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Serving as K St.’s ‘Pothead’ Lobbyist

For a lobbyist, the first meeting with a Member of Congress is always memorable — even more so for Steve Fox.

As Fox walked into his first meeting in a Congressional office, a staffer greeted him and escorted him to see the lawmaker.

“The potheads are here,” the staffer said.

Not the typical greeting for a well-dressed lobbyist in Washington.

But it is what Fox often faces as director of government relations for the Marijuana Policy Project, the largest U.S. organization devoted to reforming laws related to marijuana use. He is the only full-time lobbyist in Washington working to loosen federal restrictions on marijuana use.

Fox, a former aide at the Commerce Department, joined the lobbying group in 2002 because he wanted to convince lawmakers that U.S. marijuana policy is unrealistic and even dangerous.

“The fact is, the laws we have now are extremely harmful,” Fox said. “It is seriously harmful to our kids the kind of messages that are going out now.”

At the Marijuana Policy Project, Fox oversees a staff of nearly two dozen and a $2 million yearly budget funded by donations from 14,000 dues-paying members.

Fox believes it is a mistake for children to be taught that marijuana is on par with harder drugs such as heroin and cocaine. He believes that as a result of that indoctrination, teenagers who experiment with marijuana think it is OK to use other drugs.

The lobbyist rejects the notion that marijuana is a “gateway” to harder drugs. The majority of marijuana users, he maintains, do not try other substances.

Rather, Fox insists that marijuana users are exposed to other substances only because the nation’s anti-marijuana policies force them to purchase marijuana from drug dealers.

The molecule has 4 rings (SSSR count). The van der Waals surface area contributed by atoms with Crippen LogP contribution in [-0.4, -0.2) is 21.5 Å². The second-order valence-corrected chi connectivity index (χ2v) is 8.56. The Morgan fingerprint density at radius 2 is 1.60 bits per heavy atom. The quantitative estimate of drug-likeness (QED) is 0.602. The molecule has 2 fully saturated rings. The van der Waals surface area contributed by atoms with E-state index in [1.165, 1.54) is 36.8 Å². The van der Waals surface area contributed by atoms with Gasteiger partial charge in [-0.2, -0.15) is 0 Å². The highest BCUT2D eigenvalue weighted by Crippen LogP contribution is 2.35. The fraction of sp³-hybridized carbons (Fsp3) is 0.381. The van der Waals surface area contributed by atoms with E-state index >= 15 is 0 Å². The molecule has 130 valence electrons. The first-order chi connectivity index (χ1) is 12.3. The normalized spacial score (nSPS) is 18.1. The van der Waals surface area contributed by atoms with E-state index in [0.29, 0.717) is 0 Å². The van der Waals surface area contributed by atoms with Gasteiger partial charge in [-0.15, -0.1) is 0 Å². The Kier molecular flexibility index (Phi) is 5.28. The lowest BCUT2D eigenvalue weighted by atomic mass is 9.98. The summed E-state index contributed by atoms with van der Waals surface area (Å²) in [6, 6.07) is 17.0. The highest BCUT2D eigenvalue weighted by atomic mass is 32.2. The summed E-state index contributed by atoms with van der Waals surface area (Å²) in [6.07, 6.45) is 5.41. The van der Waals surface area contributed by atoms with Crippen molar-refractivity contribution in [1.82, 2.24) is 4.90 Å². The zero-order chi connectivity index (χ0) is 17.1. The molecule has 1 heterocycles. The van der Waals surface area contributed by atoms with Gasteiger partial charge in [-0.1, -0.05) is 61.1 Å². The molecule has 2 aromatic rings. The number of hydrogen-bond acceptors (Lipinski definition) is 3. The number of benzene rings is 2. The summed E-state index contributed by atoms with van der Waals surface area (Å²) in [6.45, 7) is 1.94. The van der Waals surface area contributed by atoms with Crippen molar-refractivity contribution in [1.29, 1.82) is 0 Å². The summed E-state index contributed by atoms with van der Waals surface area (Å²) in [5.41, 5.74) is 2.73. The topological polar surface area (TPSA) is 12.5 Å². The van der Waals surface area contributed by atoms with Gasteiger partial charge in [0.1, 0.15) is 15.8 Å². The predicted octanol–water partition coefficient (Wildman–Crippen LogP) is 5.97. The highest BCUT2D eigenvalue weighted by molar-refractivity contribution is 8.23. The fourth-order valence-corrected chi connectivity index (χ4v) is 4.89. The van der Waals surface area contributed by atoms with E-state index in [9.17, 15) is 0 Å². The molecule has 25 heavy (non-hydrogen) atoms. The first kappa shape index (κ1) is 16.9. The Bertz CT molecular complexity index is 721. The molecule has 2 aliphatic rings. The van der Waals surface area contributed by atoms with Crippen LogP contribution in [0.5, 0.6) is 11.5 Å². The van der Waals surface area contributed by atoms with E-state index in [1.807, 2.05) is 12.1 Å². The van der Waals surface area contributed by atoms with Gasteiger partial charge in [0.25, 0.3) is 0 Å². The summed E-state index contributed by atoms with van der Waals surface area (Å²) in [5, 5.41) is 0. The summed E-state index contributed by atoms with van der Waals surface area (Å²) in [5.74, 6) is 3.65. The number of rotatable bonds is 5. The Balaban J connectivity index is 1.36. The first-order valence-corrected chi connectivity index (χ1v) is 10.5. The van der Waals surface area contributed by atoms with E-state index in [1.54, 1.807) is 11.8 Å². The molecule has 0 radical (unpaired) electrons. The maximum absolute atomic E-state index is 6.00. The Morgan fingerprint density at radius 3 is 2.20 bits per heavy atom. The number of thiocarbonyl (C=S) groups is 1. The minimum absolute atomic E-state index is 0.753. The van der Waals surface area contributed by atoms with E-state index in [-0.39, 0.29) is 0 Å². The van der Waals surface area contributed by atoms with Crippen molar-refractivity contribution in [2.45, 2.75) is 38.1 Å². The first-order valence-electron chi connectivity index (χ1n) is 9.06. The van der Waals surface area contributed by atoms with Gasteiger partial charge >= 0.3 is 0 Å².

“We need to understand that the government is causing the gateway effect,” Fox said.

Convincing the government of that, of course, is a bit of a challenge.

Many lawmakers do not view the issue as something worth discussing, partly because marijuana groups do not have the money to make their voices heard, said Nick Thimmesch, a media consultant for the National Organization for the Reform of Marijuana Laws. 

“They don’t have the kind of money that a lot of corporate interests have,” Thimmesch said.

He added that lawmakers “just figure this is a grassroots movement at best.”

But Fox feels that strides are being made ever so gradually. The Marijuana Policy Project recently started a political action committee to support Congressional candidates who support access to medical marijuana for doctor-approved patients. 

Bruce Mirken, the spokesman for the Marijuana Policy Project, said the PAC has raised $25,000 and recently handed out about a dozen checks to Congressional candidates, half of whom they believed could potentially become allies. All six refused.

Fox said the candidates’ refusal to accept the donations was unfortunate.

“It’s just another example of elected officials, even those who have been supportive in the past, being out of touch with the public on this issue,” he said.

However, five other Members took the PAC contributions. “We gave checks to five good supporters of the issue,” Fox said.